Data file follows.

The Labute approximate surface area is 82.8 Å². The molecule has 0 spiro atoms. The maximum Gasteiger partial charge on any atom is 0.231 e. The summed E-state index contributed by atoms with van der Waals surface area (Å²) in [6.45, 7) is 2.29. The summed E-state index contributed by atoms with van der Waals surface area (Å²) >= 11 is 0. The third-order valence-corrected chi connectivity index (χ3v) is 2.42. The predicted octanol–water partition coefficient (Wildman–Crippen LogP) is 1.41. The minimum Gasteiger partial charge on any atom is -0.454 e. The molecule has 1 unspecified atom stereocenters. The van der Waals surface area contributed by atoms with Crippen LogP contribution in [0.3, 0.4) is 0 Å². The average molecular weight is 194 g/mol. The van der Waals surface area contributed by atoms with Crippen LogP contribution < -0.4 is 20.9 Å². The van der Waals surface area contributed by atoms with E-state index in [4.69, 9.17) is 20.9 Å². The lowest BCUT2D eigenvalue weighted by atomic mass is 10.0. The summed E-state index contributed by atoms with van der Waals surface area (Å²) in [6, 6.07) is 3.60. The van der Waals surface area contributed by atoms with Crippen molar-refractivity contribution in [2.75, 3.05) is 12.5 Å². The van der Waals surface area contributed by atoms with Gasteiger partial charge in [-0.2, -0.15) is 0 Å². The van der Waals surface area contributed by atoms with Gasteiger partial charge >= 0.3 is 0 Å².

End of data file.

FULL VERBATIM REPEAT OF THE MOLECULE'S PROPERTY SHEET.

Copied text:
The Labute approximate surface area is 82.8 Å². The molecule has 0 spiro atoms. The maximum Gasteiger partial charge on any atom is 0.231 e. The summed E-state index contributed by atoms with van der Waals surface area (Å²) in [6.45, 7) is 2.29. The summed E-state index contributed by atoms with van der Waals surface area (Å²) >= 11 is 0. The third-order valence-corrected chi connectivity index (χ3v) is 2.42. The predicted octanol–water partition coefficient (Wildman–Crippen LogP) is 1.41. The minimum Gasteiger partial charge on any atom is -0.454 e. The molecule has 1 unspecified atom stereocenters. The van der Waals surface area contributed by atoms with Crippen LogP contribution in [0.3, 0.4) is 0 Å². The average molecular weight is 194 g/mol. The van der Waals surface area contributed by atoms with Crippen LogP contribution < -0.4 is 20.9 Å². The van der Waals surface area contributed by atoms with E-state index in [4.69, 9.17) is 20.9 Å². The lowest BCUT2D eigenvalue weighted by atomic mass is 10.0. The summed E-state index contributed by atoms with van der Waals surface area (Å²) in [6, 6.07) is 3.60. The van der Waals surface area contributed by atoms with Crippen molar-refractivity contribution in [2.75, 3.05) is 12.5 Å². The van der Waals surface area contributed by atoms with Gasteiger partial charge in [-0.2, -0.15) is 0 Å². The van der Waals surface area contributed by atoms with Gasteiger partial charge >= 0.3 is 0 Å².